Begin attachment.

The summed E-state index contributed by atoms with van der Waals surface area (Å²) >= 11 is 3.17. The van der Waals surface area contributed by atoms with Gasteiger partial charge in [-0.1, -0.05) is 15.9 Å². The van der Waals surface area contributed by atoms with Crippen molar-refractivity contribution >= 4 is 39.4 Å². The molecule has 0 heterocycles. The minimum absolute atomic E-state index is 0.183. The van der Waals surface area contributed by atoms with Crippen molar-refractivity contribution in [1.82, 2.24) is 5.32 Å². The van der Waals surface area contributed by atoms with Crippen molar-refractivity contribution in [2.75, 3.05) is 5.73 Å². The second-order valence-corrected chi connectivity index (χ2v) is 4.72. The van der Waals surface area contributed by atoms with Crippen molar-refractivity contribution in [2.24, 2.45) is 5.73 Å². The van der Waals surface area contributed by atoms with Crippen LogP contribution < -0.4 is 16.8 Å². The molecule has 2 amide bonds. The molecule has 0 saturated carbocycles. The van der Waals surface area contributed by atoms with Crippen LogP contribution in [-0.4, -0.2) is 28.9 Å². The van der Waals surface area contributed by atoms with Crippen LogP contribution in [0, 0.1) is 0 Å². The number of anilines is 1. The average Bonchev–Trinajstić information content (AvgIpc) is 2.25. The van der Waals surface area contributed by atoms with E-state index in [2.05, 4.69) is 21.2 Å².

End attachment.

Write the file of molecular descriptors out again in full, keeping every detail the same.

The summed E-state index contributed by atoms with van der Waals surface area (Å²) >= 11 is 3.17. The van der Waals surface area contributed by atoms with Gasteiger partial charge in [-0.1, -0.05) is 15.9 Å². The van der Waals surface area contributed by atoms with Crippen molar-refractivity contribution >= 4 is 39.4 Å². The molecule has 0 heterocycles. The minimum absolute atomic E-state index is 0.183. The van der Waals surface area contributed by atoms with Crippen molar-refractivity contribution in [1.82, 2.24) is 5.32 Å². The van der Waals surface area contributed by atoms with Crippen molar-refractivity contribution in [2.75, 3.05) is 5.73 Å². The second-order valence-corrected chi connectivity index (χ2v) is 4.72. The van der Waals surface area contributed by atoms with Crippen molar-refractivity contribution in [2.24, 2.45) is 5.73 Å². The van der Waals surface area contributed by atoms with Crippen LogP contribution < -0.4 is 16.8 Å². The molecule has 2 amide bonds. The molecule has 0 saturated carbocycles. The van der Waals surface area contributed by atoms with Crippen LogP contribution in [-0.4, -0.2) is 28.9 Å². The van der Waals surface area contributed by atoms with Crippen LogP contribution in [0, 0.1) is 0 Å². The number of anilines is 1. The average Bonchev–Trinajstić information content (AvgIpc) is 2.25. The van der Waals surface area contributed by atoms with E-state index in [2.05, 4.69) is 21.2 Å².